|Father and Mother Osmond|
I'm now blogging without the assistance or hindrance of my recent secretarial aide, my father. For future reference in this column, unless I'm quoting myself addressing him, my father shall henceforth be known as "John." This is for the sake of brevity and clarity. If I say 'dad" or 'father," I have to add a modifier of "my," because I otherwise may be referring either to someone else's parent or be using the term in a general sense. if I refer to my own father as 'John," we all know about whom I'm talking. On the rare occasion on which I refer to another john besides my father, i will identify said John in such a way that it is clear I'm not talking about my John.. If John happens to read this later, he should console himself with the promise that I shall continue to afford him the respect of calling him "Dad" or "Daddy" when I address him. but is that sufficiently respectful?
On an only slightly related note, I shall share with readers a rather odd anecdote. In the original Osmond family, as in with Donny, Marie, Jay, Wayne, Alan, Jimmy, Merrill, and a pair of deaf brothers as the kids, and George and Olive as the parents, referring to their parents as "Mom and Dad," "Mommy and Daddy," or anything along those lines was forbidden. According to the opinion of George Osmond, patriarch of the pack [I wonder of "Patriarch" and "Patriarchess'' would have been acceptable alternatives to George Osmond] because we do not refer to our "Father in Heaven" as "Daddy" on the supposed grounds that such would be disrespectful, it likewise would be disrespectful for the Osmond spawn to refer to George as anything less formal than "Father," or to their mother, "Olive," as anything other than "Mother." For the record, George and Olive have passed on, so the point has become largely academic in the case of the Osmonds.
Incidentally, members of the Church of Jesus Christ of Latter-day Saints believe that God has a wife ["In the heavens, are parents single? No! The thought makes reason stare!" That's a direct quote from a hymn. I'll probably be sued for copyright infringement..] , or maybe two or three or more, but one can be tossed out of formal church membership, AKA excommunicated, for speaking too freely about this supposed (or one of these supposed)"Mother(s) in Heaven."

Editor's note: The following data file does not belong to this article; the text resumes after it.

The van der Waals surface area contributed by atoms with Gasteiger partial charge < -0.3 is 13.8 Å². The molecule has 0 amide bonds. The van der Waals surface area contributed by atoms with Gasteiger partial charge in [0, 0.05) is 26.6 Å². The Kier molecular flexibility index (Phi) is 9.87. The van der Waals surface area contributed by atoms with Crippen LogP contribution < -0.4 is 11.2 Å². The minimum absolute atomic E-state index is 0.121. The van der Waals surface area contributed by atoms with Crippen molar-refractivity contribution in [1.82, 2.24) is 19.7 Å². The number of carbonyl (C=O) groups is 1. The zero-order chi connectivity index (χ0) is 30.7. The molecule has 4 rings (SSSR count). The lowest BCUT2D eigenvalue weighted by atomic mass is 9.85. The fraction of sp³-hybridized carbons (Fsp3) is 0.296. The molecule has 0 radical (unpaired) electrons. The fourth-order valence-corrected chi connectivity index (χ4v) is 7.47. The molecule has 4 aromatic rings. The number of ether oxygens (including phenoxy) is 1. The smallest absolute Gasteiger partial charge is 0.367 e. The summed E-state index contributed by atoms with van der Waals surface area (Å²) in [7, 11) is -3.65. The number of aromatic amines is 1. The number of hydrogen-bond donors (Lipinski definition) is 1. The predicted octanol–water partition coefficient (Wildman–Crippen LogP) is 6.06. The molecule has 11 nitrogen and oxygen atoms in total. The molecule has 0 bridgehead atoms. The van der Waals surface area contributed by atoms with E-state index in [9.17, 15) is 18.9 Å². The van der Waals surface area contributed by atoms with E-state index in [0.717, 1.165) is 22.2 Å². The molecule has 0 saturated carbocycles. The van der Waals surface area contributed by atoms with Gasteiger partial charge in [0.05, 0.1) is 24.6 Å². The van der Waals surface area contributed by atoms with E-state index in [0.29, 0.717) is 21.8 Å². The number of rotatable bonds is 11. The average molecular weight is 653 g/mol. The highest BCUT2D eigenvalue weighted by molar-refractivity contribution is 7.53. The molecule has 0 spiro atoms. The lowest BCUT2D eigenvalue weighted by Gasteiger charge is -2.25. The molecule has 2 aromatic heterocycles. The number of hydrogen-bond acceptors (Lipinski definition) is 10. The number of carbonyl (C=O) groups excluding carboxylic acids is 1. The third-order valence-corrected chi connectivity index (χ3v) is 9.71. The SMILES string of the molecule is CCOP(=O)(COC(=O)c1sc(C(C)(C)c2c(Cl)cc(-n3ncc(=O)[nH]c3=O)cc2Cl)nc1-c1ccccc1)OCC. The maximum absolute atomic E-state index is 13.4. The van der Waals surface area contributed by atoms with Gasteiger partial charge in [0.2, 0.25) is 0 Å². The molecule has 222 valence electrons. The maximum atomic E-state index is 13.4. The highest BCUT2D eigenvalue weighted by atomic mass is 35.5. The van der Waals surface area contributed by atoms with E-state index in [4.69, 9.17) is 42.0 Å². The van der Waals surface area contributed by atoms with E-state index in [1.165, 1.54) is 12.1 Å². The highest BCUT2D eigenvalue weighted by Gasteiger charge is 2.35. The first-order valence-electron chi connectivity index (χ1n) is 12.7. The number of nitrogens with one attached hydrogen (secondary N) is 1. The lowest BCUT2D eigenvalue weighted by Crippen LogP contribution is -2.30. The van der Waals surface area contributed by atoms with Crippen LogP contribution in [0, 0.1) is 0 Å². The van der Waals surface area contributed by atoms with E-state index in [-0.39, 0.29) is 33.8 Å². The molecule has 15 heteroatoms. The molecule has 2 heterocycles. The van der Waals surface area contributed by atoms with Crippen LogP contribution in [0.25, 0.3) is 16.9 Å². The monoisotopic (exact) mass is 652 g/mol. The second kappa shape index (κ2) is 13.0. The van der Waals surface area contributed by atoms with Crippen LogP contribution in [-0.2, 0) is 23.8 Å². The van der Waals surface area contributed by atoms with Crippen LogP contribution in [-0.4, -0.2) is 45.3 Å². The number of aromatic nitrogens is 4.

If you do not believe me, go into an LDS Church (a recent memo has dictated that The Church of Jesus Christ of Latter-Day Saints is not to be referred to either as "The Mormon Church" or "The LDS Church," but there's not a whole heaping lot that the Mormon Church can do to me for referring to them any damn way I please) and somehow get yourself invited to give one of the many group prayers that will be offered throughout the three-hour mind- and butt-numbing marathon. You'll notice that prayers characteristically begin with "Our Father in Heaven," "Our Heavenly Father, "Our Father Who Art in Heaven," "O God, the Eternal Father," "Our Father Who Sits on his Butt on His Throne in in Heaven Spitting Sunflower Seeds Down on Those of us Here on Earth," "Our Father Which art in Heaven," (I've never understood the LDS use of the pronoun which in this sense in terms of when we typically use who and when we typically use which; are we referring to God as an object, as opposed to an actual being, in which case would that not be a form of making unto ourselves graves images?) or any other of the various and sundry salutations.
Start your prayer, instead, with "Our Father and Mother in Heaven," "Our Father and Mother Who (or Which) Art in Heaven, " or "Our Dear Heavenly Father and Mother." If you want to see the fur fly even faster, reverse the order: try "O God, the Eternal Mother and Father" in order to cut the monotony. watch what happens. Two to one, you won't even be allowed to finish your prayer. Either someone will start it all over and finish it for you, or the meeting will go prayerless just this once.
How important is the form of reference to a parent? Should an offspring address a parent by his or her first name? Is Mom, Dad or some other essentially affectionate form of parental address acceptable? Or should a parent only be referred to as "Mother" or "Father" because that's how we typically refer to God?
I'm curious as to the opinions of others.